There are people I know – I won’t name names – who panic when a winter storm is brewing. They take stock of their possessions and food stores as if in preparation for a long siege. All we need to weather the assault is milk and eggs, D batteries and enough rock salt to fill a bathtub.
Being prepared is definitely a good thing. And if I’m being honest I am probably more likely to err on the side of being underprepared. If I were ever really truly snowed in for a long period of time, left to my own devices, I’d be forced to survive on potato chips and mustard,
I must admit that I have a problem with snowstorms, but that problem is not with the snow. It’s been snowing on the planet forever – for all of human existence. And with each passing year, the field of snow removal theoretically continues to advance. I now own an electric snow blower that I can lift with one arm. It can tear through a foot of snow with ease. We have sophisticated formulas that can melt snow and not hurt dog feet. We have garbage trucks that double as snow plows. We have minivans with all-wheel drive.
Winter storm? We should all say, “We got this.”
But we don’t. Instead, as I drive around Philadelphia, people are still stuck – their cars plowed under large snow drifts. Their front walkways still iced over. While some homes and businesses are open and ready to go the next day, others remain shuttered, unprepared and/or unwilling to face the snow head-on and do something about it.
Yesterday, nearly every school in the region was closed. Even though many had all of Sunday to shovel walkways, driveways and get ready for the day, kids were told they had a snow day on Monday. And on Tuesday? The same thing. Schools remained closed.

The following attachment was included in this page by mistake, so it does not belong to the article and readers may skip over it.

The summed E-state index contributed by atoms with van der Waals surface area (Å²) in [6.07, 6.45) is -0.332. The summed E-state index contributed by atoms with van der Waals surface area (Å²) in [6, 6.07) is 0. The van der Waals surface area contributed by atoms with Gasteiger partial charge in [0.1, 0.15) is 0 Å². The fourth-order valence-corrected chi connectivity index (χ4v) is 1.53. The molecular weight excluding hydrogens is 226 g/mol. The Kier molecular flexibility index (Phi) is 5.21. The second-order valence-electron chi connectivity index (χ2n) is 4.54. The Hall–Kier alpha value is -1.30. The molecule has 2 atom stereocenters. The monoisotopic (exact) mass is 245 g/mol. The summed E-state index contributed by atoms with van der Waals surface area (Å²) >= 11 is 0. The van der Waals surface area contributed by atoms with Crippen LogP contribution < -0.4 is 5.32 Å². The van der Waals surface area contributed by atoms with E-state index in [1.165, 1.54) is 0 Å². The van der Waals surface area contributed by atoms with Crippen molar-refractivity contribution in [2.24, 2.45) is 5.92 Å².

I understand concerns for the safety of children. But the inability of our government to deal with a snowstorm is a little ridiculous. Two whole days of no school up to four days after the snowfall has stopped? We’re not talking about hurricane damage that has shredded trees and left power out. We’re talking about crystallized water that can simply be removed. How can it take three days to clear up one snowfall?
And what makes matters worse is not that schools close, but that when they do, everyone else is expected to work. This forces parents of children aged 12 and under to scramble to find child care or to miss work. For many, I suspect, that’s a real hardship. Not every job has an understanding personal day policy. And even if employers “understand,” they’re not obligated to pay for that day missed.
But even that sort of worst-case scenario notwithstanding, government and private industry should do a better job of getting on the same page. If it truly is so unsafe that children can’t make it to school, why is it fine for their parents to drive to work? To drive their kids to a caretaker? If Merck or Comcast can be open for business, why not the school district?
It’s just snow. It’s about time we figured out a way to get a grip on it.